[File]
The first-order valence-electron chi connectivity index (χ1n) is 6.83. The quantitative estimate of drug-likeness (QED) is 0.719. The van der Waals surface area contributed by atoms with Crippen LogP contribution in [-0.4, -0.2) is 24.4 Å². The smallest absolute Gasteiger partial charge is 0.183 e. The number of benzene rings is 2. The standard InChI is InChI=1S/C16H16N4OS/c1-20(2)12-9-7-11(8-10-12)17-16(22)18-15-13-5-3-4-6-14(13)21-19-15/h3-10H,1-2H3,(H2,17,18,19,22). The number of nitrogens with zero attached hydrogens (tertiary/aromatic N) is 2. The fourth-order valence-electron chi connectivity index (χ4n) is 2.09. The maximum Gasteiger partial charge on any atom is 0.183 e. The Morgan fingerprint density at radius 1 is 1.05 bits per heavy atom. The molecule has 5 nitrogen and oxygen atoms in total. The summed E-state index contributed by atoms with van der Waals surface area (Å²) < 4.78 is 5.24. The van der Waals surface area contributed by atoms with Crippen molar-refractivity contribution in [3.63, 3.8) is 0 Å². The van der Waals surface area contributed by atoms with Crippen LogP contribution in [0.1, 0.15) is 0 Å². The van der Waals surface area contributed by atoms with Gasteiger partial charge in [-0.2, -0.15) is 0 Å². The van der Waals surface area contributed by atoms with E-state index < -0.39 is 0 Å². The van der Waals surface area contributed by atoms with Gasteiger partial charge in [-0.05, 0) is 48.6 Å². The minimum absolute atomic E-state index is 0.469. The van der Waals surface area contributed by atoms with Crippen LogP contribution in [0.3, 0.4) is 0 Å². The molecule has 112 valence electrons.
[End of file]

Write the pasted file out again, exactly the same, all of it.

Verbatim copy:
The first-order valence-electron chi connectivity index (χ1n) is 6.83. The quantitative estimate of drug-likeness (QED) is 0.719. The van der Waals surface area contributed by atoms with Crippen LogP contribution in [-0.4, -0.2) is 24.4 Å². The smallest absolute Gasteiger partial charge is 0.183 e. The number of benzene rings is 2. The standard InChI is InChI=1S/C16H16N4OS/c1-20(2)12-9-7-11(8-10-12)17-16(22)18-15-13-5-3-4-6-14(13)21-19-15/h3-10H,1-2H3,(H2,17,18,19,22). The number of nitrogens with zero attached hydrogens (tertiary/aromatic N) is 2. The fourth-order valence-electron chi connectivity index (χ4n) is 2.09. The maximum Gasteiger partial charge on any atom is 0.183 e. The Morgan fingerprint density at radius 1 is 1.05 bits per heavy atom. The molecule has 5 nitrogen and oxygen atoms in total. The summed E-state index contributed by atoms with van der Waals surface area (Å²) < 4.78 is 5.24. The van der Waals surface area contributed by atoms with Crippen molar-refractivity contribution in [3.63, 3.8) is 0 Å². The van der Waals surface area contributed by atoms with Crippen LogP contribution in [0.1, 0.15) is 0 Å². The van der Waals surface area contributed by atoms with Gasteiger partial charge in [-0.2, -0.15) is 0 Å². The van der Waals surface area contributed by atoms with E-state index < -0.39 is 0 Å². The van der Waals surface area contributed by atoms with Gasteiger partial charge in [-0.05, 0) is 48.6 Å². The minimum absolute atomic E-state index is 0.469. The van der Waals surface area contributed by atoms with Crippen LogP contribution in [0.3, 0.4) is 0 Å². The molecule has 112 valence electrons.